The opinion of the court was delivered by: Joe Billy McDADE United States District Judge
Before the Court is a Motion to Vacate, Set Aside or Correct Sentence under 28 U.S.C. § 2255, filed by Petitioner Harry Edwin Miles on October 14, 2008 (Doc. 1).
On November 3, 2008, after conducting a preliminary review of Miles's Motion, pursuant to Rule 4 of the Rules Governing Section 2255 Proceedings for the United States District Courts, the Court held that only one of ten grounds raised by Miles (Speedy Trial Act claim) had the potential of merit. Accordingly, the Court ordered the Government to respond only with reference to that single ground and to address the Motion's timeliness. On December 17, 2008, the Government moved to dismiss Miles's Motion to Vacate as untimely. On June 5, 2009, Miles filed a "First Amended Petition for Relief From Judgment Pursuant to F.R.Civ.P 60(b)" -- a document in which Miles rambles about various issues not relevant to the timeliness of his Motion to Vacate.
Because Miles's Motion to Vacate is untimely, the Government's Motion to Dismiss (Doc. 4) is GRANTED.
On June 6, 2006, following a jury trial, this Court entered a judgment convicting Miles of two criminal counts: (1) Conspiracy to Distribute Cocaine and Methamphetamine, in violation of 21 U.S.C. § 846 and (2) Possession With Intent to Distribute Cocaine and Methamphetamine, in violation of 21 U.S.C. §§ 841(a)(1) and (b)(1)(A). On each count, the Court imposed a sentence of 360 months' imprisonment and a five-year term of supervised release; the sentences of imprisonment were to run concurrently, as were the terms of supervised release.*fn1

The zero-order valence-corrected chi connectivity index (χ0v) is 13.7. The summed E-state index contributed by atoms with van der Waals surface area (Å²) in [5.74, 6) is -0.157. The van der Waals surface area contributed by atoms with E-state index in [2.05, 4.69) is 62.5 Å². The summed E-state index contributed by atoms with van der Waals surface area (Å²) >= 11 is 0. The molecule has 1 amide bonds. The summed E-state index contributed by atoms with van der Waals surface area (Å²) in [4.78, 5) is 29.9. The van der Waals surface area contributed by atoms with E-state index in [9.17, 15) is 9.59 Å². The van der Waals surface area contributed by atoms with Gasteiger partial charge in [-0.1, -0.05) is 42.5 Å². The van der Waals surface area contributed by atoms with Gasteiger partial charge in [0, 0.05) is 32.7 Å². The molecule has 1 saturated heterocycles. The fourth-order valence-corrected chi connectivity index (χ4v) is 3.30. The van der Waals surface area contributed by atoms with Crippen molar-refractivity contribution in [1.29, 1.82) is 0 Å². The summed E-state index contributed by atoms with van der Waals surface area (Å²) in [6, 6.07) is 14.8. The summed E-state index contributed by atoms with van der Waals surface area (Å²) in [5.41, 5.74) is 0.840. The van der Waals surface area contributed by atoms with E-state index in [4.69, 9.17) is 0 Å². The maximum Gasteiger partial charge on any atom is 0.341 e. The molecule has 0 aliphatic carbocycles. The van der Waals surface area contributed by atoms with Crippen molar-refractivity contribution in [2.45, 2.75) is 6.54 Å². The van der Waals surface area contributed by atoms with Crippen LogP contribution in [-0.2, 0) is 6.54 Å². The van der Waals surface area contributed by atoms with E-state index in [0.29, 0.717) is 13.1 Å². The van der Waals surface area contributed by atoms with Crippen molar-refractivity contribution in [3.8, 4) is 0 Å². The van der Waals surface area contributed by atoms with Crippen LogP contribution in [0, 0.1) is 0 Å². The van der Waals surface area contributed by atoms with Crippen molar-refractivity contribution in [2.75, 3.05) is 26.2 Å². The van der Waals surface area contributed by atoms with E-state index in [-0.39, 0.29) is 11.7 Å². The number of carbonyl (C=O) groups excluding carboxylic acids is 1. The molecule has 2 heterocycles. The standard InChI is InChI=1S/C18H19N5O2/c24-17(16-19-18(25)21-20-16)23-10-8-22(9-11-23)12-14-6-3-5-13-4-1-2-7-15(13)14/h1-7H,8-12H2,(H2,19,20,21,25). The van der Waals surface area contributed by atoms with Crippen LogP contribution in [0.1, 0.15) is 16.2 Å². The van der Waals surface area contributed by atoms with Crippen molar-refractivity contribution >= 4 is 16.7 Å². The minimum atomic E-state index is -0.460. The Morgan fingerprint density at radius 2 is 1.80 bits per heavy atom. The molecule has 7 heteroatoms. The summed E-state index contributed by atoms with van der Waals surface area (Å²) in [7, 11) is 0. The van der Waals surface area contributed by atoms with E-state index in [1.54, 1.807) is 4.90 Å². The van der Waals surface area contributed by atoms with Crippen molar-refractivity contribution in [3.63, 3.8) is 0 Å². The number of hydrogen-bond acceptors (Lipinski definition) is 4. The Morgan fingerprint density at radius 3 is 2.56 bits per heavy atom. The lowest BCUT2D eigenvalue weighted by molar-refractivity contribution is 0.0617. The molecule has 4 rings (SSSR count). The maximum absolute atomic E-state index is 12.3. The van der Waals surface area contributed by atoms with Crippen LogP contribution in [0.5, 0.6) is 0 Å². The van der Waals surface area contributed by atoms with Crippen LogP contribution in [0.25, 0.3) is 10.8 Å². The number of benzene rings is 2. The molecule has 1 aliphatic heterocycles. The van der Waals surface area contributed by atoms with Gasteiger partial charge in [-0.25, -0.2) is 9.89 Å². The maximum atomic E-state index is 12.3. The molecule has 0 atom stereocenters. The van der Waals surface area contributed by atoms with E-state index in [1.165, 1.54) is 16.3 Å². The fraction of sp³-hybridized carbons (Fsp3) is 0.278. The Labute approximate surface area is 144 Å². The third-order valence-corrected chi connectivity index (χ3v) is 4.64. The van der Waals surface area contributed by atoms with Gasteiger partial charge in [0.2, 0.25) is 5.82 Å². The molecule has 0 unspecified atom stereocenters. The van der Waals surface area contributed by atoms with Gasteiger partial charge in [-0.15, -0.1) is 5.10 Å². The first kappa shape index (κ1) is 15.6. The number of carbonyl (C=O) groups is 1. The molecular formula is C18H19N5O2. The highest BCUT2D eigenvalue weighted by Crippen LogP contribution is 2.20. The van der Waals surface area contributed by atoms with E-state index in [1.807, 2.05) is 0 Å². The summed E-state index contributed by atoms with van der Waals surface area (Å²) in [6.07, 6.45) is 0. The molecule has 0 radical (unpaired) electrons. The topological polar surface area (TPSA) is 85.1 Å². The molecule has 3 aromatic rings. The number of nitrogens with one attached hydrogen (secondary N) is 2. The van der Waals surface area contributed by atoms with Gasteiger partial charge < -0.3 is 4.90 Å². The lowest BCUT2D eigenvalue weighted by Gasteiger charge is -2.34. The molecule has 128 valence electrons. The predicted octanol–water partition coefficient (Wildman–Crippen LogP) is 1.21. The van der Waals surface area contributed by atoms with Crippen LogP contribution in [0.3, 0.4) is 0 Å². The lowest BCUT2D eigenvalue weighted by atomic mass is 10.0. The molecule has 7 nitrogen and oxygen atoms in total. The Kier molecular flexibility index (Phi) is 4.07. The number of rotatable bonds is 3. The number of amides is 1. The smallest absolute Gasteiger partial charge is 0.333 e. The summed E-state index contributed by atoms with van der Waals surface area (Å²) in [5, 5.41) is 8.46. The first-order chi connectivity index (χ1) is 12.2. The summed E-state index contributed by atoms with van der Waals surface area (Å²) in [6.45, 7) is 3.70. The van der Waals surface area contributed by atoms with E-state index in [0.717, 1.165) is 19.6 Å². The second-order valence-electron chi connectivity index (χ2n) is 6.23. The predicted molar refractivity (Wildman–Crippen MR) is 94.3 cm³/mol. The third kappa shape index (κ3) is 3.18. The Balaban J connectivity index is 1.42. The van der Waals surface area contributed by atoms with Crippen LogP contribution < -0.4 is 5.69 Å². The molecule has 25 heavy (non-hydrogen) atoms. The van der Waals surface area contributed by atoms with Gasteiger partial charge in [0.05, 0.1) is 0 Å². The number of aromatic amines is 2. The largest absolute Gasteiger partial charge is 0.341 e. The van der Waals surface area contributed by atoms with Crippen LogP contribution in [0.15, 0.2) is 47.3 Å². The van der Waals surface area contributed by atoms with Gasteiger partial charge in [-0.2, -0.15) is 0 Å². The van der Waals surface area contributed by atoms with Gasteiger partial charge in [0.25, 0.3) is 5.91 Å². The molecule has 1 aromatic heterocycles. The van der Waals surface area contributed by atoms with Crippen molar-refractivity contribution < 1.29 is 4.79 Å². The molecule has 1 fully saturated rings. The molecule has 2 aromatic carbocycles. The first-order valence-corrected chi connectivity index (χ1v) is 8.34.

Subsequently, Miles appealed to the United States Court of Appeals for the Seventh Circuit. In a July 3, 2007 decision, the Court of Appeals affirmed Miles's conviction and sentence. United States v. Miles, 244 Fed. Appx. 31 (7th Cir. 2007). Miles did not seek a writ of certiorari from the United States Supreme Court on direct appeal. On October 14, 2008, Miles filed the instant Motion to Vacate under 28 U.S.C § 2255.
Title 28 U.S.C. § 2255 provides that a sentence may be vacated, set aside, or corrected: upon the ground that the sentence was imposed in violation of the Constitution or laws of the United States, or that the court was without jurisdiction to impose such sentence, or that the sentence was in excess of the maximum authorized by law, or is otherwise subject to collateral attack . . . .
Relief under § 2255 is "an extraordinary remedy to one who already has had an opportunity for full process." Kafo v. United States, 467 F.3d 1063, 1068 (7th Cir. 2006).
A one-year period of limitation applies to motions filed under § 2255. The limitation period runs from the latest of the following dates:
(1) the date on which the judgment of conviction becomes final;
(2) the date on which the impediment to making a motion created by governmental action in violation of the Constitution or laws of the United States is removed, if the movant was prevented from making a motion by such governmental action;
(3) the date on which the right asserted was initially recognized by the Supreme Court, if that right has been newly recognized by the Supreme Court and made retroactively ...